However, played straight for hard counters if the circumstances are right. You can still have the situation where a spearman beats a tank, because Heavy Infantry is the hard counter to Heavy Cavalry. On the other hand, motorized vehicles are more likely to gun down any approaching spearman.
Scenery Porn: The landscapes are quite pretty, especially the Caribbean-esque archipelagos.
Maps in the Conquer the World campaigns actually resemble (quite closely) the area they represent (a battle in Japan will take place on a map of Honshu, attacking Britain will require a dock built in the English Channel, etc.)
Schizo Tech: You can have main battle tanks squaring off against crossbowmen and dragoons (leading to a Curb-Stomp Battle). Also, although it's most likely going to be strategic suicide to focus on Science research rather than going up Ages and upgrading your troops, you can access electronics and computers while your men consider the arquebus to be the latest big thing.
Support Power: Type 3, in the Conquer the World campaigns. If you attack a region that is adjacent to another one of your armies (or an ally's) then you will receive reinforcements at some point during the battle.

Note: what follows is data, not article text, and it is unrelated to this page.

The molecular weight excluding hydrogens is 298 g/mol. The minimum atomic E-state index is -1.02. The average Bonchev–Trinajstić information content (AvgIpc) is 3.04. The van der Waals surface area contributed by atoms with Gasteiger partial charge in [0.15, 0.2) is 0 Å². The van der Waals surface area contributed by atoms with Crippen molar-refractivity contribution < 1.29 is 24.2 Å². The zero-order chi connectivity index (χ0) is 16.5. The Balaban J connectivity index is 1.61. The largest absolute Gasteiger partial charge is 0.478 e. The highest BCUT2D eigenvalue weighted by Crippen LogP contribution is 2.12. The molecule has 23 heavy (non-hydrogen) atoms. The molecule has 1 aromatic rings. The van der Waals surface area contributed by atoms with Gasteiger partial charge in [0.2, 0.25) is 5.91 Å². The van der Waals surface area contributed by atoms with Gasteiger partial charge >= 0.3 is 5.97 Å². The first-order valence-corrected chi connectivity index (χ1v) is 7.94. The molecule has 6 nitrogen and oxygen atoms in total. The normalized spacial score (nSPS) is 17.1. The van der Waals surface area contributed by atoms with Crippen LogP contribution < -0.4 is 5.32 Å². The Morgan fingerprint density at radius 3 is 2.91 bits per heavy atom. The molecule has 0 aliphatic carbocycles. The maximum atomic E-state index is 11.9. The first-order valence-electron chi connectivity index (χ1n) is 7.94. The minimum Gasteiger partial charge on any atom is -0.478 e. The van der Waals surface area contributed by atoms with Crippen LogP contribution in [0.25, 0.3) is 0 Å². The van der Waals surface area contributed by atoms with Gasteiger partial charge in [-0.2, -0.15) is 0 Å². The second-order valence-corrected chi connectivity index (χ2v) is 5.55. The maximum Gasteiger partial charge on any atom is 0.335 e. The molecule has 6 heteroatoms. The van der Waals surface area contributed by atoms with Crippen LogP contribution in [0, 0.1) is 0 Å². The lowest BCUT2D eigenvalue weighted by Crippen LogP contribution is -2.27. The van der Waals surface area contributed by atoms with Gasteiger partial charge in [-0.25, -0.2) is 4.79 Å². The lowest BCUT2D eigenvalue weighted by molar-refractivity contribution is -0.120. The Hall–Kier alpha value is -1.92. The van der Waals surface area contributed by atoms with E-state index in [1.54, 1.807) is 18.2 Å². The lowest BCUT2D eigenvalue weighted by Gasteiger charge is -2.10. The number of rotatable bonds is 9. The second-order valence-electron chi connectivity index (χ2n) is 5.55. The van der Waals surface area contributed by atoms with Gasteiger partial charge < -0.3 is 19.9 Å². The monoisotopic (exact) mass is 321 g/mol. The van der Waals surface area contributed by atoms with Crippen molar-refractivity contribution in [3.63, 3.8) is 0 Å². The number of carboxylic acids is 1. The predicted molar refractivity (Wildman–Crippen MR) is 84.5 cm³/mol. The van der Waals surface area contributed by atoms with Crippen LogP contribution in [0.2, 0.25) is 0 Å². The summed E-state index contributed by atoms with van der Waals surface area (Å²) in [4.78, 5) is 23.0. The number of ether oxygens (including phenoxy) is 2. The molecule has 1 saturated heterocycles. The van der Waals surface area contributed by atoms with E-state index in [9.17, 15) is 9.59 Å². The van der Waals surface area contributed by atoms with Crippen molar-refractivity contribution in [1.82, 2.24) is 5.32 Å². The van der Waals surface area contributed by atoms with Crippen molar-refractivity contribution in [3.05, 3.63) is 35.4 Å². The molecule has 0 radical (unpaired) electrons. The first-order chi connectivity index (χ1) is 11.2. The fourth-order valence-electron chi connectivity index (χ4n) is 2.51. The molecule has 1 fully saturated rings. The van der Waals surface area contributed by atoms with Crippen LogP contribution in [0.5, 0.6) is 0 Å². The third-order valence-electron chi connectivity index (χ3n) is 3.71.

Tactical Rock-Paper-Scissors: Rise Of Nations plays this trope absolutely straight; it's practically Crippling Overspecialization. Several combinations abound but here's just one: Assault Infantry ➞ Missile Infantry ➞ Tanks ➞ Armored Cavalry ➞ Machine Gun Infantry ➞ Assault Infantry. Better write that down. The entire web is about as convoluted as Pokémon.
Underestimating Badassery: Playing as either the Americans or Native factions in the New World Campaign can give this impression. Mainly since the European Nations tend to look down on them as upstart colonials and savages respectively.
Units Not to Scale: Typical of an RTS game. A Main Battle Tank, for instance, is one third the size of its factory. A real army tank plant, on the other hand, takes several hundreds of acres. In the case of the Lima Army Tank Plant, the main production building is roughly the size of thirty football fields.